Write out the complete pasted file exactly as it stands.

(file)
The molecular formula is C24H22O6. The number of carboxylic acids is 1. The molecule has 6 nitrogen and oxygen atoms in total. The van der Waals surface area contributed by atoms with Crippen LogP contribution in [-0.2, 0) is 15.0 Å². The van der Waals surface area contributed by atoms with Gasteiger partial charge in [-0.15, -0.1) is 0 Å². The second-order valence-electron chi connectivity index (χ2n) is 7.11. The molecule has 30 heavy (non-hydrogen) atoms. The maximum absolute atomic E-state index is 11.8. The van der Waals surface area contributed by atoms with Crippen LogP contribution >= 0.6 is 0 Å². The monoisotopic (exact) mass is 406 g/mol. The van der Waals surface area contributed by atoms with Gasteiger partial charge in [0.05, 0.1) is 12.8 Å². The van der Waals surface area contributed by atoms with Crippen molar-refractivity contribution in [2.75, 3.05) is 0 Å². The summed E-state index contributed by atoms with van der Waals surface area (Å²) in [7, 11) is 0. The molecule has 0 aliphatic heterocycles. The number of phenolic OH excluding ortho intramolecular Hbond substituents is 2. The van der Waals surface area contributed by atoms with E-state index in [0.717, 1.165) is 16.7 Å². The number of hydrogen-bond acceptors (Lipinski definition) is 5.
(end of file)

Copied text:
The molecular formula is C24H22O6. The number of carboxylic acids is 1. The molecule has 6 nitrogen and oxygen atoms in total. The van der Waals surface area contributed by atoms with Crippen LogP contribution in [-0.2, 0) is 15.0 Å². The van der Waals surface area contributed by atoms with Gasteiger partial charge in [-0.15, -0.1) is 0 Å². The second-order valence-electron chi connectivity index (χ2n) is 7.11. The molecule has 30 heavy (non-hydrogen) atoms. The maximum absolute atomic E-state index is 11.8. The van der Waals surface area contributed by atoms with Crippen LogP contribution >= 0.6 is 0 Å². The monoisotopic (exact) mass is 406 g/mol. The van der Waals surface area contributed by atoms with Gasteiger partial charge in [0.05, 0.1) is 12.8 Å². The van der Waals surface area contributed by atoms with Crippen molar-refractivity contribution in [2.75, 3.05) is 0 Å². The summed E-state index contributed by atoms with van der Waals surface area (Å²) in [7, 11) is 0. The molecule has 0 aliphatic heterocycles. The number of phenolic OH excluding ortho intramolecular Hbond substituents is 2. The van der Waals surface area contributed by atoms with E-state index in [0.717, 1.165) is 16.7 Å². The number of hydrogen-bond acceptors (Lipinski definition) is 5.